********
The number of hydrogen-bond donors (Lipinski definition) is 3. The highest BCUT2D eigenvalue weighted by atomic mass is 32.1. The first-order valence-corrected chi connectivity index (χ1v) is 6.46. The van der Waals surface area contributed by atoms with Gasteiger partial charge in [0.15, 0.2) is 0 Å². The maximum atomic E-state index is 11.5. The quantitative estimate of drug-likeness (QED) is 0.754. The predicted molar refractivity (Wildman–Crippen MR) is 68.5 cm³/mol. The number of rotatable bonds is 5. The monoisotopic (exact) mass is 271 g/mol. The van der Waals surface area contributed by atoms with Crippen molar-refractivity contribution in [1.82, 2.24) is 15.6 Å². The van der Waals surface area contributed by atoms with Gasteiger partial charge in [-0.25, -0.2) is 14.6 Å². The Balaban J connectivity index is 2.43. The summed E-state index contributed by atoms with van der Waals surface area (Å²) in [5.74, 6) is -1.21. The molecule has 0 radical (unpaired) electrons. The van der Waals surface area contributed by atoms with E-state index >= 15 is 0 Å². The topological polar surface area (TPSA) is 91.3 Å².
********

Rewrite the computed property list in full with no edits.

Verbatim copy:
The number of hydrogen-bond donors (Lipinski definition) is 3. The highest BCUT2D eigenvalue weighted by atomic mass is 32.1. The first-order valence-corrected chi connectivity index (χ1v) is 6.46. The van der Waals surface area contributed by atoms with Gasteiger partial charge in [0.15, 0.2) is 0 Å². The maximum atomic E-state index is 11.5. The quantitative estimate of drug-likeness (QED) is 0.754. The predicted molar refractivity (Wildman–Crippen MR) is 68.5 cm³/mol. The number of rotatable bonds is 5. The monoisotopic (exact) mass is 271 g/mol. The van der Waals surface area contributed by atoms with Crippen molar-refractivity contribution in [1.82, 2.24) is 15.6 Å². The van der Waals surface area contributed by atoms with Gasteiger partial charge in [-0.25, -0.2) is 14.6 Å². The Balaban J connectivity index is 2.43. The summed E-state index contributed by atoms with van der Waals surface area (Å²) in [5.74, 6) is -1.21. The molecule has 0 radical (unpaired) electrons. The van der Waals surface area contributed by atoms with E-state index >= 15 is 0 Å². The topological polar surface area (TPSA) is 91.3 Å².